words Lesley Jackson + Marcus Fairs
Contemporary furniture is migrating out of the showroom and into the gallery and auction house as collectors snap up the work of leading figures such as Ron Arad and Zaha Hadid. And a new hybrid category known as “design art” has emerged to describe limited edition, contemporary collectible pieces that sit midway between the humble world of furniture and the rarified world of art.
Prices are going through the roof, with chairs and tables changing hands for the kinds of figures usually associated with paintings and sculptures. In April last year, New York gallery Barry Friedman Ltd held a retrospective of Ron Arad’s work, and sold the designer’s 2001 Corian rocking chair, Oh Void, for $190,000, smashing Arad’s record. In December, a prototype of Zaha Hadid’s Aqua table for Established & Sons went on auction in New York and sold for $296,000 – a record for a piece of contemporary furniture.
“Design is very much following the pattern of the contemporary art market,” says Alexander Payne, head of contemporary furniture at New York auctioneer Phillips de Pury & Company. “In the last 18 months the market has noticeably picked up. Interest is getting stronger and stronger from contemporary art collectors, who are now looking to design. People are looking around and finding that architecture and design today are as stimulating as art.”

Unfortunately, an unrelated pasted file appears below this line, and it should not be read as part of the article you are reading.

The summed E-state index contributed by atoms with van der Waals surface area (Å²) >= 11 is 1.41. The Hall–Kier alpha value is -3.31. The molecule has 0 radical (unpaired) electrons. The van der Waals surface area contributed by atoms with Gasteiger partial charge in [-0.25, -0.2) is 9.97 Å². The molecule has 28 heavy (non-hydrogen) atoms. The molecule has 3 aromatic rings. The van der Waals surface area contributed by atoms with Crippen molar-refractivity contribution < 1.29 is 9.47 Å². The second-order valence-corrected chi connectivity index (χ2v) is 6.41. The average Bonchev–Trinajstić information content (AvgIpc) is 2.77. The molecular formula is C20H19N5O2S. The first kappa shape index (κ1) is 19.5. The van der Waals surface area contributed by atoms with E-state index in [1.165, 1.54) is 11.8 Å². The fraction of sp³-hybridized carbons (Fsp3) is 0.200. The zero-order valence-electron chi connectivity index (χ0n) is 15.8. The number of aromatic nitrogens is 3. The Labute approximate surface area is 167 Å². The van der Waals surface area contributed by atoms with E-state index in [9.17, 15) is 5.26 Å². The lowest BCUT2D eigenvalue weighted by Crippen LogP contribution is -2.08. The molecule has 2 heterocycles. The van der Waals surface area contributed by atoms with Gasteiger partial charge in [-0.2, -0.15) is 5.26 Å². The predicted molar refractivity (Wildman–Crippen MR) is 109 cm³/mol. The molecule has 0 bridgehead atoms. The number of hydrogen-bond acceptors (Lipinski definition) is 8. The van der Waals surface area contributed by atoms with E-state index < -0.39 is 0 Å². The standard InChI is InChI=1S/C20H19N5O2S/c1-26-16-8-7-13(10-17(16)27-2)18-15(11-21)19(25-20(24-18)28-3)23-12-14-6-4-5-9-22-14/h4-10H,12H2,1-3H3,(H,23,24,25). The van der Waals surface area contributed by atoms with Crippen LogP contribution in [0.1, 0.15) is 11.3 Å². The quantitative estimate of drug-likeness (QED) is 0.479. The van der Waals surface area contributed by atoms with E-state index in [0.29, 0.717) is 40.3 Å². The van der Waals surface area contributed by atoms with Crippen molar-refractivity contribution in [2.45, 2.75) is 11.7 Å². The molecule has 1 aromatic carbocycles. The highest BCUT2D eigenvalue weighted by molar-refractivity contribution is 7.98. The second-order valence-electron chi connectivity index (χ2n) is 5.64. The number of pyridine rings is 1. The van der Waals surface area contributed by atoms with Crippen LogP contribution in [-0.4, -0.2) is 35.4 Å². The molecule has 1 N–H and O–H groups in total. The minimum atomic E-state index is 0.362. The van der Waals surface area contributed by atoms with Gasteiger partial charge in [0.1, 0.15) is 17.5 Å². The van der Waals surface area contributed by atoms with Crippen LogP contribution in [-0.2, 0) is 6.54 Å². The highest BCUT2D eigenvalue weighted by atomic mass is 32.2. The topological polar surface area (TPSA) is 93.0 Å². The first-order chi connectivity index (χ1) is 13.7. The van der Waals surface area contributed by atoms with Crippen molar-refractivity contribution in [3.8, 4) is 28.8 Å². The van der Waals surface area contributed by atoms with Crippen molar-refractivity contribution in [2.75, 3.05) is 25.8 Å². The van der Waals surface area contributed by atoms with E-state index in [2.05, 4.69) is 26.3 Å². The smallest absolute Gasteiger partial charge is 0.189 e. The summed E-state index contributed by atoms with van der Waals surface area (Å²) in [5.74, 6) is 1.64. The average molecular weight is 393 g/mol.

“The market’s taking off,” says Mark Holmes of Established & Sons, which manufactured Hadid’s table. “For the first time ever, it’s seen to be a sound investment.”
Although Established & Sons produces a number of affordable pieces, it has also astutely targeted the collectors market with big-ticket, limited edition pieces by desirable names such as Hadid, Future Systems and Barber Osgerby. Holmes adds
that brand-new pieces are now in more demand than classic “mid-century modern” items, which have long been sought by collectors: “[Hadid’s table] sold in the same year it was made. Normally they’ve been around for a few years.”
While prices are still nowhere near those fetched by the work of some contemporary artists, the explosion of interest in limited edition and one-off furniture pieces suggests that design’s position as the poor relation of art might finally be changing.
“It’s hard nowadays to draw lines between disciplines that were defined decades ago,” says Marc Benda, director of Barry Friedman Ltd, which shifted its focus from historical design to contemporary in 2002.
“Today’s production processes and new materials allow artists and designers to arrive at similar aesthetic and material conclusions, irrespective of the functionality or purpose of the work.”
Benda adds that collectors are realising that design is an undervalued and relatively untapped market that is ripe for speculation. “Many important collectors are focusing on the quality of the artworks they buy and are realizing that supplies of historic works are dwindling. In the contemporary design field, true masterworks are still available. Price levels have gone up, but are still far from the record prices for contemporary art or historic design.”